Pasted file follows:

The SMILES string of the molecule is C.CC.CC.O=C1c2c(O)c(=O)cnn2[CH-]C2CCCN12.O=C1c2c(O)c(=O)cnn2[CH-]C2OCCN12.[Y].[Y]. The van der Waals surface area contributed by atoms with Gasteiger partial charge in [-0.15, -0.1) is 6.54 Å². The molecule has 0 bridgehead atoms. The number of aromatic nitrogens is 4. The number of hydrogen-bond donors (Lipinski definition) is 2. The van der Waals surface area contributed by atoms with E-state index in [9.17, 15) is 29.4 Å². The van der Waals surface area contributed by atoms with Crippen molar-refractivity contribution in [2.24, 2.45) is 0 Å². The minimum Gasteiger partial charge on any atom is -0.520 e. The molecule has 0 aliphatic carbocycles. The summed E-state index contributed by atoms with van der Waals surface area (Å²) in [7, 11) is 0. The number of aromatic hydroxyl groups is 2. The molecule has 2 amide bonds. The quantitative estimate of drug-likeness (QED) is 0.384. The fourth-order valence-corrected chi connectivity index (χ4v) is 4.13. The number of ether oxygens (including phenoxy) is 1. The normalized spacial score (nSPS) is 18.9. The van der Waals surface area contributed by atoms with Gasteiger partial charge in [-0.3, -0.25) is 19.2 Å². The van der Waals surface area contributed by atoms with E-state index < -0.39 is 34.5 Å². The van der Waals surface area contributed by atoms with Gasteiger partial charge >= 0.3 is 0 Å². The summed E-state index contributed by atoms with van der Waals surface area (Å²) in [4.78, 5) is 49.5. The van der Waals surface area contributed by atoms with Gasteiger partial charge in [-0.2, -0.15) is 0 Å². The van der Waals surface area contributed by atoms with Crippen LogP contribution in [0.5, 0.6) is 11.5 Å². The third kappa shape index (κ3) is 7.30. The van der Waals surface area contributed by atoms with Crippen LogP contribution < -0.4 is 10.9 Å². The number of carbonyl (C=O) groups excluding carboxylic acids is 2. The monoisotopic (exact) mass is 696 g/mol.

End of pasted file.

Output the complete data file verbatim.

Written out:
The SMILES string of the molecule is C.CC.CC.O=C1c2c(O)c(=O)cnn2[CH-]C2CCCN12.O=C1c2c(O)c(=O)cnn2[CH-]C2OCCN12.[Y].[Y]. The van der Waals surface area contributed by atoms with Gasteiger partial charge in [-0.15, -0.1) is 6.54 Å². The molecule has 0 bridgehead atoms. The number of aromatic nitrogens is 4. The number of hydrogen-bond donors (Lipinski definition) is 2. The van der Waals surface area contributed by atoms with E-state index in [9.17, 15) is 29.4 Å². The van der Waals surface area contributed by atoms with Crippen molar-refractivity contribution in [2.24, 2.45) is 0 Å². The minimum Gasteiger partial charge on any atom is -0.520 e. The molecule has 0 aliphatic carbocycles. The summed E-state index contributed by atoms with van der Waals surface area (Å²) in [7, 11) is 0. The number of aromatic hydroxyl groups is 2. The molecule has 2 amide bonds. The quantitative estimate of drug-likeness (QED) is 0.384. The fourth-order valence-corrected chi connectivity index (χ4v) is 4.13. The number of ether oxygens (including phenoxy) is 1. The normalized spacial score (nSPS) is 18.9. The van der Waals surface area contributed by atoms with Gasteiger partial charge in [-0.3, -0.25) is 19.2 Å². The van der Waals surface area contributed by atoms with E-state index < -0.39 is 34.5 Å². The van der Waals surface area contributed by atoms with Gasteiger partial charge >= 0.3 is 0 Å². The summed E-state index contributed by atoms with van der Waals surface area (Å²) in [4.78, 5) is 49.5. The van der Waals surface area contributed by atoms with Gasteiger partial charge in [-0.2, -0.15) is 0 Å². The van der Waals surface area contributed by atoms with Crippen LogP contribution in [0.5, 0.6) is 11.5 Å². The third kappa shape index (κ3) is 7.30. The van der Waals surface area contributed by atoms with Crippen LogP contribution < -0.4 is 10.9 Å². The number of carbonyl (C=O) groups excluding carboxylic acids is 2. The monoisotopic (exact) mass is 696 g/mol.